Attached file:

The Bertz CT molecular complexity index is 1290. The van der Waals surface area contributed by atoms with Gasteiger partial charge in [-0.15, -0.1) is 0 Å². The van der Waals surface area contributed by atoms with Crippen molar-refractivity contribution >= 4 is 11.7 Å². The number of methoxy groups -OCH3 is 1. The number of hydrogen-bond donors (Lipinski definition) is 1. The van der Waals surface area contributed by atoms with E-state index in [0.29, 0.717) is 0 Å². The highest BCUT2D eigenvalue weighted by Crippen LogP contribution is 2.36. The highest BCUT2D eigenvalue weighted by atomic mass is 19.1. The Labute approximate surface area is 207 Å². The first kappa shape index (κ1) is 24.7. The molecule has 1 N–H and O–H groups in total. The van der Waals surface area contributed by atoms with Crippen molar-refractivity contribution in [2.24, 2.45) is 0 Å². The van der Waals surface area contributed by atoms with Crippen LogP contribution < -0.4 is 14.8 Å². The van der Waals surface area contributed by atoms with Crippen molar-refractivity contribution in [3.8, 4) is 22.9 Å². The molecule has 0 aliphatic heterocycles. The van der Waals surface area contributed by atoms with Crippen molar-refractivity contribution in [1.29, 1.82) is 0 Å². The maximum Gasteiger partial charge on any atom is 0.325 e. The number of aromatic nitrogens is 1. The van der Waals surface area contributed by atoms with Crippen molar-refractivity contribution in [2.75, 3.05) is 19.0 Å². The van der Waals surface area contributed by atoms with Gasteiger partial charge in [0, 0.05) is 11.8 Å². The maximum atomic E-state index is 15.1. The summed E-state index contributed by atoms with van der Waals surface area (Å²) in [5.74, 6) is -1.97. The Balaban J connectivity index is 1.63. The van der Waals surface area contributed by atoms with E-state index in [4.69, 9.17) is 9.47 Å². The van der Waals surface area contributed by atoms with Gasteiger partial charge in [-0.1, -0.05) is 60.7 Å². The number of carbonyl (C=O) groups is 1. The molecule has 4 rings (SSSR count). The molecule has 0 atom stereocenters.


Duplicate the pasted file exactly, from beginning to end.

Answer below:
The Bertz CT molecular complexity index is 1290. The van der Waals surface area contributed by atoms with Gasteiger partial charge in [-0.15, -0.1) is 0 Å². The van der Waals surface area contributed by atoms with Crippen molar-refractivity contribution >= 4 is 11.7 Å². The number of methoxy groups -OCH3 is 1. The number of hydrogen-bond donors (Lipinski definition) is 1. The van der Waals surface area contributed by atoms with E-state index in [0.29, 0.717) is 0 Å². The highest BCUT2D eigenvalue weighted by Crippen LogP contribution is 2.36. The highest BCUT2D eigenvalue weighted by atomic mass is 19.1. The Labute approximate surface area is 207 Å². The first kappa shape index (κ1) is 24.7. The molecule has 1 N–H and O–H groups in total. The van der Waals surface area contributed by atoms with Crippen molar-refractivity contribution in [2.24, 2.45) is 0 Å². The van der Waals surface area contributed by atoms with Crippen LogP contribution < -0.4 is 14.8 Å². The van der Waals surface area contributed by atoms with Crippen molar-refractivity contribution in [3.8, 4) is 22.9 Å². The molecule has 0 aliphatic heterocycles. The van der Waals surface area contributed by atoms with Crippen molar-refractivity contribution in [1.29, 1.82) is 0 Å². The maximum Gasteiger partial charge on any atom is 0.325 e. The number of aromatic nitrogens is 1. The van der Waals surface area contributed by atoms with Crippen molar-refractivity contribution in [2.75, 3.05) is 19.0 Å². The van der Waals surface area contributed by atoms with Gasteiger partial charge in [0, 0.05) is 11.8 Å². The maximum atomic E-state index is 15.1. The summed E-state index contributed by atoms with van der Waals surface area (Å²) in [5.74, 6) is -1.97. The Balaban J connectivity index is 1.63. The van der Waals surface area contributed by atoms with E-state index in [4.69, 9.17) is 9.47 Å². The van der Waals surface area contributed by atoms with Gasteiger partial charge in [-0.1, -0.05) is 60.7 Å². The number of carbonyl (C=O) groups is 1. The molecule has 4 rings (SSSR count). The molecule has 0 atom stereocenters.